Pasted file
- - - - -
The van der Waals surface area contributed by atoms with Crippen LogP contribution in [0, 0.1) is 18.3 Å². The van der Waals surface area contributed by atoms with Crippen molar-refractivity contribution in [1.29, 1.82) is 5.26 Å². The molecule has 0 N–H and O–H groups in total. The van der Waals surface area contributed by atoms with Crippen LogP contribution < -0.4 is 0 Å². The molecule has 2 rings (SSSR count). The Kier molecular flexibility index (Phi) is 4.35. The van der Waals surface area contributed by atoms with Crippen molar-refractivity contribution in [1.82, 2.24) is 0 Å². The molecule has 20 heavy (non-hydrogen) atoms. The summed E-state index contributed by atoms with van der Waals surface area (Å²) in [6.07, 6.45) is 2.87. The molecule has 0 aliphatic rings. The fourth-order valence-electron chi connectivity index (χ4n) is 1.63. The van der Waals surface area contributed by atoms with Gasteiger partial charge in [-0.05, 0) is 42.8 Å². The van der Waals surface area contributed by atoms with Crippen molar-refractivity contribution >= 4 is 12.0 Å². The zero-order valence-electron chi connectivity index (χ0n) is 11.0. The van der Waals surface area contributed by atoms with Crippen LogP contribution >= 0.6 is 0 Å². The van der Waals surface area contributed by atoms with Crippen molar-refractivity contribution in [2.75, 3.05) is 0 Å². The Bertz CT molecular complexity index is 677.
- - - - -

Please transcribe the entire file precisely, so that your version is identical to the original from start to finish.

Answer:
The van der Waals surface area contributed by atoms with Crippen LogP contribution in [0, 0.1) is 18.3 Å². The van der Waals surface area contributed by atoms with Crippen molar-refractivity contribution in [1.29, 1.82) is 5.26 Å². The molecule has 0 N–H and O–H groups in total. The van der Waals surface area contributed by atoms with Crippen LogP contribution < -0.4 is 0 Å². The molecule has 2 rings (SSSR count). The Kier molecular flexibility index (Phi) is 4.35. The van der Waals surface area contributed by atoms with Crippen molar-refractivity contribution in [1.82, 2.24) is 0 Å². The molecule has 20 heavy (non-hydrogen) atoms. The summed E-state index contributed by atoms with van der Waals surface area (Å²) in [6.07, 6.45) is 2.87. The molecule has 0 aliphatic rings. The fourth-order valence-electron chi connectivity index (χ4n) is 1.63. The van der Waals surface area contributed by atoms with Gasteiger partial charge in [-0.05, 0) is 42.8 Å². The van der Waals surface area contributed by atoms with Crippen molar-refractivity contribution >= 4 is 12.0 Å². The zero-order valence-electron chi connectivity index (χ0n) is 11.0. The van der Waals surface area contributed by atoms with Crippen LogP contribution >= 0.6 is 0 Å². The van der Waals surface area contributed by atoms with Crippen molar-refractivity contribution in [2.75, 3.05) is 0 Å². The Bertz CT molecular complexity index is 677.